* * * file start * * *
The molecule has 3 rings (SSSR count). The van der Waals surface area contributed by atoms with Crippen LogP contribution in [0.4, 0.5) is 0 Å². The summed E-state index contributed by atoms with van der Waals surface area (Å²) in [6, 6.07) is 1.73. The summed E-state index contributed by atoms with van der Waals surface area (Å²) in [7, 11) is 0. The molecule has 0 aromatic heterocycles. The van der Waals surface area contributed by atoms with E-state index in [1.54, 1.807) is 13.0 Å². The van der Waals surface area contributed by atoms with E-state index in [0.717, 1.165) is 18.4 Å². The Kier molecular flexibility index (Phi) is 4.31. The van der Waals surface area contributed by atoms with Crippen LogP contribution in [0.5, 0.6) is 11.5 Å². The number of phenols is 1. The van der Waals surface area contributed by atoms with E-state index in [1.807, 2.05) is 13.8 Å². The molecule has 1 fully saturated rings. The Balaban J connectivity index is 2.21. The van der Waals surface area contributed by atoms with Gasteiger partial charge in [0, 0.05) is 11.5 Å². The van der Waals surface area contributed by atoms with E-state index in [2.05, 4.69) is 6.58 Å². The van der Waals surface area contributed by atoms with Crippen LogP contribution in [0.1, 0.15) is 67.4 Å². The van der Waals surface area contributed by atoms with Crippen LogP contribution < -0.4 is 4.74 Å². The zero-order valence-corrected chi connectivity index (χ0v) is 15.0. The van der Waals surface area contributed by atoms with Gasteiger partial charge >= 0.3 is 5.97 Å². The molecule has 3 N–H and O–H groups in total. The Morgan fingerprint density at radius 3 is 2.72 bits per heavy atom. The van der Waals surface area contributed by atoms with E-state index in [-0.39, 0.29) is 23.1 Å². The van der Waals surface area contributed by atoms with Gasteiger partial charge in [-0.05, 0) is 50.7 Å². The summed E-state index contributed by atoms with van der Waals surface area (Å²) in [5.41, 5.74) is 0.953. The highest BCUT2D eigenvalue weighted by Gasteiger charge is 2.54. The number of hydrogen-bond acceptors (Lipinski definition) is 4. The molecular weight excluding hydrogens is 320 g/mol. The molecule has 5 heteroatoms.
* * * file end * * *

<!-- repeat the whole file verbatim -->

The molecule has 3 rings (SSSR count). The van der Waals surface area contributed by atoms with Crippen LogP contribution in [0.4, 0.5) is 0 Å². The summed E-state index contributed by atoms with van der Waals surface area (Å²) in [6, 6.07) is 1.73. The summed E-state index contributed by atoms with van der Waals surface area (Å²) in [7, 11) is 0. The molecule has 0 aromatic heterocycles. The van der Waals surface area contributed by atoms with E-state index in [1.54, 1.807) is 13.0 Å². The van der Waals surface area contributed by atoms with E-state index in [0.717, 1.165) is 18.4 Å². The Kier molecular flexibility index (Phi) is 4.31. The van der Waals surface area contributed by atoms with Crippen LogP contribution in [0.5, 0.6) is 11.5 Å². The number of phenols is 1. The van der Waals surface area contributed by atoms with E-state index in [1.807, 2.05) is 13.8 Å². The molecule has 1 fully saturated rings. The Balaban J connectivity index is 2.21. The van der Waals surface area contributed by atoms with Gasteiger partial charge in [0, 0.05) is 11.5 Å². The van der Waals surface area contributed by atoms with E-state index in [2.05, 4.69) is 6.58 Å². The van der Waals surface area contributed by atoms with Crippen LogP contribution in [0.1, 0.15) is 67.4 Å². The van der Waals surface area contributed by atoms with Crippen LogP contribution < -0.4 is 4.74 Å². The zero-order valence-corrected chi connectivity index (χ0v) is 15.0. The van der Waals surface area contributed by atoms with Gasteiger partial charge >= 0.3 is 5.97 Å². The molecule has 3 N–H and O–H groups in total. The Morgan fingerprint density at radius 3 is 2.72 bits per heavy atom. The van der Waals surface area contributed by atoms with E-state index in [-0.39, 0.29) is 23.1 Å². The van der Waals surface area contributed by atoms with Gasteiger partial charge in [-0.05, 0) is 50.7 Å². The summed E-state index contributed by atoms with van der Waals surface area (Å²) in [5.41, 5.74) is 0.953. The highest BCUT2D eigenvalue weighted by Gasteiger charge is 2.54. The number of hydrogen-bond acceptors (Lipinski definition) is 4. The molecular weight excluding hydrogens is 320 g/mol. The molecule has 5 heteroatoms.